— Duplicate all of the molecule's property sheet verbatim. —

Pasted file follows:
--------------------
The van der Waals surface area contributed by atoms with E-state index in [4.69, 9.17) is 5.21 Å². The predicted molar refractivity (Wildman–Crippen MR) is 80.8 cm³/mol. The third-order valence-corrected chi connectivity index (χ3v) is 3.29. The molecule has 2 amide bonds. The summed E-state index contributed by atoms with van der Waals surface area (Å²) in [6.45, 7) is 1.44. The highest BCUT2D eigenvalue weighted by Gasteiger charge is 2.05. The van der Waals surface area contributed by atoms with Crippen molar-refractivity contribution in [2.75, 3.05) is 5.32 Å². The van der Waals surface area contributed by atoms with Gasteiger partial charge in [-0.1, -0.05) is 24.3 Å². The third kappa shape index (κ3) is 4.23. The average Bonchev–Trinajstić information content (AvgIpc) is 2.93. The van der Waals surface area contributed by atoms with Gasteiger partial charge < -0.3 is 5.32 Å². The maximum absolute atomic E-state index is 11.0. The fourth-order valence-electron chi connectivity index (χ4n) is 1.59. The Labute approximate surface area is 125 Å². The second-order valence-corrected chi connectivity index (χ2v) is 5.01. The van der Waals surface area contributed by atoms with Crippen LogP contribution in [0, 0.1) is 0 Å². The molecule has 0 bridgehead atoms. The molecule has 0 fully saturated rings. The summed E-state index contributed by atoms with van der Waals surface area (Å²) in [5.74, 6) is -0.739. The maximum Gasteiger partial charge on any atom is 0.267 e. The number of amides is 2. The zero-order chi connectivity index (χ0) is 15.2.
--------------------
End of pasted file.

The van der Waals surface area contributed by atoms with E-state index in [4.69, 9.17) is 5.21 Å². The predicted molar refractivity (Wildman–Crippen MR) is 80.8 cm³/mol. The third-order valence-corrected chi connectivity index (χ3v) is 3.29. The molecule has 2 amide bonds. The summed E-state index contributed by atoms with van der Waals surface area (Å²) in [6.45, 7) is 1.44. The highest BCUT2D eigenvalue weighted by Gasteiger charge is 2.05. The van der Waals surface area contributed by atoms with Crippen molar-refractivity contribution in [2.75, 3.05) is 5.32 Å². The van der Waals surface area contributed by atoms with Gasteiger partial charge in [-0.1, -0.05) is 24.3 Å². The third kappa shape index (κ3) is 4.23. The average Bonchev–Trinajstić information content (AvgIpc) is 2.93. The van der Waals surface area contributed by atoms with Gasteiger partial charge < -0.3 is 5.32 Å². The maximum absolute atomic E-state index is 11.0. The fourth-order valence-electron chi connectivity index (χ4n) is 1.59. The Labute approximate surface area is 125 Å². The second-order valence-corrected chi connectivity index (χ2v) is 5.01. The van der Waals surface area contributed by atoms with Crippen LogP contribution in [0, 0.1) is 0 Å². The molecule has 0 bridgehead atoms. The molecule has 0 fully saturated rings. The summed E-state index contributed by atoms with van der Waals surface area (Å²) in [5.74, 6) is -0.739. The maximum Gasteiger partial charge on any atom is 0.267 e. The number of amides is 2. The zero-order chi connectivity index (χ0) is 15.2.